White House press secretary Jay Carney holds up a folder with an image of a troll and the words "innovation, not litigation" during the daily press briefing at the White House in Washington, Tuesday, June 4, 2013. Carney pointed out that the Obama administration is taking action to limit frivolous patent lawsuits, or "patent trolling."
Abusive patent litigation is a festering problem that costs the American economy billions of dollars. This week President Obama proposed promising reforms to rein in lawsuits filed by businesses that buy patents with the intent of suing individuals and businesses for using or selling products that they claim violate their patents.
Such firms, often called patent trolls, have no interest in creating products or services; they make money by using legal threats to induce others to pay them a licensing fee or to settle their suits. One firm threatened to sue 8,000 coffee shops, retailers and hotels that used Wi-Fi networks to provide Internet service to their customers and demanded they pay a one-time fee to settle the claims.
The patent system encourages innovation by giving inventors a temporary monopoly on their creations. But, in recent years, as patent applications increased, the Patent and Trademark Office has struggled to keep up and has granted many patents that were poorly documented or too broad. This has encouraged lawsuits by companies that have bought patents and even between large technology firms like Apple and Samsung. Because defending patent cases is expensive and time-consuming, many defendants feel compelled to settle such cases even if they are without merit. One study found that such cases and threats cost businesses $29 billion in 2011, and much of that was borne by small- and medium-size firms.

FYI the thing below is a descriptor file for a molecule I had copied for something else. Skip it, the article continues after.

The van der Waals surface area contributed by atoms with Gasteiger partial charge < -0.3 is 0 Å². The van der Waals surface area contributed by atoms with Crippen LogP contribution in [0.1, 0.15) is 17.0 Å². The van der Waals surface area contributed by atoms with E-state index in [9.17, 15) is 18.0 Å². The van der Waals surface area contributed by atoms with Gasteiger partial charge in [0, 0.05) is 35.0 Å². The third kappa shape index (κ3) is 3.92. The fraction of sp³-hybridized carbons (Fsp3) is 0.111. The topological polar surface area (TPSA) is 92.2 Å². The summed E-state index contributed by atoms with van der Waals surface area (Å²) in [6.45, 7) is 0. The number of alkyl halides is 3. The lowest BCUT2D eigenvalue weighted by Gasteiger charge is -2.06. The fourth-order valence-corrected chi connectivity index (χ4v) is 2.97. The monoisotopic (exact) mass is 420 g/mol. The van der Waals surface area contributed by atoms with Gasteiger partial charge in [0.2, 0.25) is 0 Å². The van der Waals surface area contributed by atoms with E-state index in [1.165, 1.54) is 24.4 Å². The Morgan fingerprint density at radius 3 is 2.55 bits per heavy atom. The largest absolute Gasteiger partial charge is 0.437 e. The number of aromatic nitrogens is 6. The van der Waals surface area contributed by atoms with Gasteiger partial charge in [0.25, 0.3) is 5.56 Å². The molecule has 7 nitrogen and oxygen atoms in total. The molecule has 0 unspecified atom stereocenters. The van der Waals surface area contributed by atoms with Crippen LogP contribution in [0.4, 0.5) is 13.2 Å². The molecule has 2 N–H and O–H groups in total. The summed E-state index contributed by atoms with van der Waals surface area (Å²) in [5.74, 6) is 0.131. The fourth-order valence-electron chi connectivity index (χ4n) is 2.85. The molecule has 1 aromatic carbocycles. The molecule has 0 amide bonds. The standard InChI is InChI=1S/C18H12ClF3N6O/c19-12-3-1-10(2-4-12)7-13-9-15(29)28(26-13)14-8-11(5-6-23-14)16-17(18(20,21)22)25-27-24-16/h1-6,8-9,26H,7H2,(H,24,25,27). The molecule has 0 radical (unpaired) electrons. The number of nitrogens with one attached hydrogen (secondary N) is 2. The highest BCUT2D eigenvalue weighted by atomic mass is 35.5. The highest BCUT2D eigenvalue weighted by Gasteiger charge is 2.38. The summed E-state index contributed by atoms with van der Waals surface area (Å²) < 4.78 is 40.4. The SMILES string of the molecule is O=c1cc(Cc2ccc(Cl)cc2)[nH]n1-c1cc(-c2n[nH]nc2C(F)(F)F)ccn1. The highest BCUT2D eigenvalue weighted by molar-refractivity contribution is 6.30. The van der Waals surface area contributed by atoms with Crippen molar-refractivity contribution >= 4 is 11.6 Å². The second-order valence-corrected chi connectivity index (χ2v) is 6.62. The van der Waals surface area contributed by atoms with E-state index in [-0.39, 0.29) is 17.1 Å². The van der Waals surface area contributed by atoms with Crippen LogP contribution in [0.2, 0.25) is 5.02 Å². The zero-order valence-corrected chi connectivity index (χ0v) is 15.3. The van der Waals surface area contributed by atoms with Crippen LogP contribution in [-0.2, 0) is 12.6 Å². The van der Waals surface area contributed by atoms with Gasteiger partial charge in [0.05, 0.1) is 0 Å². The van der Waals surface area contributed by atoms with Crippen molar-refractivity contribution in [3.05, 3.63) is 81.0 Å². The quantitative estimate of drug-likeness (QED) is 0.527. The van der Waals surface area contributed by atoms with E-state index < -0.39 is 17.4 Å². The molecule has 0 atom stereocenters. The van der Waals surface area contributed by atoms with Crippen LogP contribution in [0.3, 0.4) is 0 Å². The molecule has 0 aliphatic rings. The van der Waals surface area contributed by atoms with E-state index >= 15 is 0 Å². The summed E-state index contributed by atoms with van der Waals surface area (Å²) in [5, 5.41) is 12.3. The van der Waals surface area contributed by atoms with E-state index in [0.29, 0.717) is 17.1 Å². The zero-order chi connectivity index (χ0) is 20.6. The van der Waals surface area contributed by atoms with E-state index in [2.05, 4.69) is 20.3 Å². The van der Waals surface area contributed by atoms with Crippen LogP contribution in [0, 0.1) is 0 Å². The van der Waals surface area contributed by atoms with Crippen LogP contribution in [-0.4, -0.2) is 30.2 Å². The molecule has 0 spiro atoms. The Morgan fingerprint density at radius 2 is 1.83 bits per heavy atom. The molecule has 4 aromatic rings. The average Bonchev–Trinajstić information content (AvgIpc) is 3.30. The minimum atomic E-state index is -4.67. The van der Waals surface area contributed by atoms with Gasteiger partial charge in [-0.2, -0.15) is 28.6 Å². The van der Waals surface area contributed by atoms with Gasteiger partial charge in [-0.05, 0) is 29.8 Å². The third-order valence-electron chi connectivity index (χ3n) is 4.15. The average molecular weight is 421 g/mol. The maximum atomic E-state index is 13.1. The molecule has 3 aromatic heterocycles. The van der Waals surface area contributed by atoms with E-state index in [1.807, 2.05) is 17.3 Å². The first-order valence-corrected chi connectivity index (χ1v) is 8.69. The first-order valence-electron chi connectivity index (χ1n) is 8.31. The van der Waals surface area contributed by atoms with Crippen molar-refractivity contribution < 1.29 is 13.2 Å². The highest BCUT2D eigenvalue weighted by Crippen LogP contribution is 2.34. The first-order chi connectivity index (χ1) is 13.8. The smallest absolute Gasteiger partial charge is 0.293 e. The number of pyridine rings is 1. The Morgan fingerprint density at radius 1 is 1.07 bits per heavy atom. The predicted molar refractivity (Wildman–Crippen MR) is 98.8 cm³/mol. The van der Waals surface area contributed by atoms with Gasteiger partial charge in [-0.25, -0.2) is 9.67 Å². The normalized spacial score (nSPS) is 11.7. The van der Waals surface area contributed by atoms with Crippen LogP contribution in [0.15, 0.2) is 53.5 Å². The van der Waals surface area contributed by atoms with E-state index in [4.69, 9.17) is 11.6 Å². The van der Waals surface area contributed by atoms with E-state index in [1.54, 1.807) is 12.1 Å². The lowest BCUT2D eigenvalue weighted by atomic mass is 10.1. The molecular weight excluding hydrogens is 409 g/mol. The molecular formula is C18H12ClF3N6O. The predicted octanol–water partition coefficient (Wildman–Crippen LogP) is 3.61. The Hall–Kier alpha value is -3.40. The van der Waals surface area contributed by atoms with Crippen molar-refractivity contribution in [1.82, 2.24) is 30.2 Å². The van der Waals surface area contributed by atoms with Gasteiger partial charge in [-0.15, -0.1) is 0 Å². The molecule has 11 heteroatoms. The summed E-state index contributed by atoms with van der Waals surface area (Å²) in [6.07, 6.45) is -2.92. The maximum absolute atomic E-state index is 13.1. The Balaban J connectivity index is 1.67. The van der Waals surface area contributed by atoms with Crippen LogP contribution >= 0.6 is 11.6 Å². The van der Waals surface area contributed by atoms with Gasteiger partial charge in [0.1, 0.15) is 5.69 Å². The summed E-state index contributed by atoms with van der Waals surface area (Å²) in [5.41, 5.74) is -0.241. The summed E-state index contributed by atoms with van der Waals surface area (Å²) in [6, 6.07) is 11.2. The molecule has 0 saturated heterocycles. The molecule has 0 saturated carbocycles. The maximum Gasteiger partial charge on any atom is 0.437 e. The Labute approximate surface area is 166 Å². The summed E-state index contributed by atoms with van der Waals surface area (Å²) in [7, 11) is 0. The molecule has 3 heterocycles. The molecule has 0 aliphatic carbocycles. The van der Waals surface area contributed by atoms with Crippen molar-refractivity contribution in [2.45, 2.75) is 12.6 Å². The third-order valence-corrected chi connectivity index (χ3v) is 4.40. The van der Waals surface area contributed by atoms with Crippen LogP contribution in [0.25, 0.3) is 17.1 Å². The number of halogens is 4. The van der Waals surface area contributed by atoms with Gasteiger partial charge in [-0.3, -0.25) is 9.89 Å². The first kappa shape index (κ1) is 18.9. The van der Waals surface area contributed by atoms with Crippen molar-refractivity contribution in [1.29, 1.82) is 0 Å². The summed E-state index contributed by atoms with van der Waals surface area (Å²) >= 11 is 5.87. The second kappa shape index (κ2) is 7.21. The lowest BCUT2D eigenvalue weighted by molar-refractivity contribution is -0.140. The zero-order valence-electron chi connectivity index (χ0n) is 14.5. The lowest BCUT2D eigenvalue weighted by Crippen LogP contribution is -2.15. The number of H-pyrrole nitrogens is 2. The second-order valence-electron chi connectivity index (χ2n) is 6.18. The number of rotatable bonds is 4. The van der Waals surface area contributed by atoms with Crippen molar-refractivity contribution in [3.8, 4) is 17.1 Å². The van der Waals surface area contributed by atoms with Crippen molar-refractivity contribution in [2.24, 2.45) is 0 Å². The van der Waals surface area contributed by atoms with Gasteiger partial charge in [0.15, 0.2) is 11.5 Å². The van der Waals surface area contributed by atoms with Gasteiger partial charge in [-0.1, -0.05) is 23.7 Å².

The administration has proposed changes that should help fix at least part of the problem. It is asking Congress to restrict lawsuits against consumers and businesses that use technology. Another proposal would make it easier for judges to award attorney fees to defendants who prevail in frivolous patent cases. The administration wants to make it tougher for businesses to get the government to ban the import of products that may rely on disputed patents. Obama also will issue an executive order to improve the training of patent examiners.
Some companies like Microsoft have expressed concerns that one of the president’s proposals to subject software patents to greater scrutiny might make it harder to patent some technologies. It is hard to judge those claims because the proposals include few details. The biggest unresolved question is what the administration and Congress plan to do to make sure the patent office has enough resources to ensure patent applications get thorough scrutiny.
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